Social workers aren’t just upset about the anti-trans order — they’re also upset about how state officials are handling them.

Officials, some workers said, are instructing CPS employees to handle transgender cases through private email and phone lines, apparently in a bid to limit public access to records. The agency declined to comment.

Typically, CPS investigators also have discretion on how to handle cases. They can classify a case as “priority none,” meaning there are not sufficient allegations to warrant a home call.

Acording to Mulanax and others, officials aren’t allowing workers to classify transgender abuse cases this way.

Even though it seemed to contradict current CPS policy, “it’s expected that we find [these abuse allegations] to be true,” Mulanax said, citing conversations with superiors. “They’re making us keep these cases open.” The only other cases that would be treated that way was if a child had died or was already in the care of CPS.

In court, lawyers for the government have argued against injunctions by noting that parents have not yet faced findings of wrongdoing or had their transgender children taken away. Still, these investigations are causing a range of other issues, said Michael Ludvik, an attorney representing one transgender family. (That family declined to comment for this story.)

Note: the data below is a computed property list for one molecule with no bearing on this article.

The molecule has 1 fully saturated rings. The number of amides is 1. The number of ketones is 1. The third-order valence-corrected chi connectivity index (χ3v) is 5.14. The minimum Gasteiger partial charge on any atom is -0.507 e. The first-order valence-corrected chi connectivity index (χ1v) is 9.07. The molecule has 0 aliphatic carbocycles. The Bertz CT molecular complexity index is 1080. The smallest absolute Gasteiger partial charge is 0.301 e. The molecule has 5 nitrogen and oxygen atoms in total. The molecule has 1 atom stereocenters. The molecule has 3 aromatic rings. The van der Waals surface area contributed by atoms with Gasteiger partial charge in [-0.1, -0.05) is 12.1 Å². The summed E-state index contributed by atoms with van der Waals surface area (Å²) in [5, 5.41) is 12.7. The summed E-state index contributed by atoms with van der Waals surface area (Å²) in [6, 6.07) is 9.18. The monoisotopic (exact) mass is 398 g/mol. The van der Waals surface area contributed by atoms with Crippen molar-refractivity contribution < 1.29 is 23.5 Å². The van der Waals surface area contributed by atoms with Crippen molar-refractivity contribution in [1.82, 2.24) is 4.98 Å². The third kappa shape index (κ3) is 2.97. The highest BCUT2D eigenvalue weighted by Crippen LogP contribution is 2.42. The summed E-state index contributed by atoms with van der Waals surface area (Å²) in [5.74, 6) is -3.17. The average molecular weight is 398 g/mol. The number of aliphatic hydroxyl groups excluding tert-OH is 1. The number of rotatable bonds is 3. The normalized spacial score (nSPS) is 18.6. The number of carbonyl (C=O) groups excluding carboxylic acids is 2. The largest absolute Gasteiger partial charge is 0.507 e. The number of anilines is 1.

People who work with children, such as doctors and teachers, have a “duty to report” abuse that could see them possibly face criminal penalties if they don’t turn in transgender families. Likewise, parents who work with children or are in government jobs can lose their employment or have their security clearances revoked over child-abuse allegations even if they’re ultimately cleared.

“That could get you fired instantly,” Ludvik said. “That could kill your entire career.”

In an effort to protect children and families, Ludvik has been circulating a “Letter of Legal Representation” to legal and advocacy groups. The form letter informs CPS that a child has legal representation and that it is “a direct violation of Texas law” to interview them without the child’s lawyer present.

“I have quite a few families that have letters of representation in kids’ pockets when they go to school, daycare, anywhere,” Ludvik said. The youngest child he’s representing is around five or six years old. To explain to that child the significance of the letter, Ludvik invoked the shield used by Captain America: “He doesn’t always need it, but it’s always on his back, ready to go.”

Mulanax, the former CPS supervisor, is now looking at other potential lines of work. She’s considering going back to school to study marketing. “I need a break,” she said.

CPS workers “sacrifice a lot,” Mulanax said. They work long hours and handle traumatic situations, including the deaths of children. Still, “it’s always in the back of your head that you’re helping people who need it and doing good.”

With the new Texas rules, she didn’t feel that way anymore.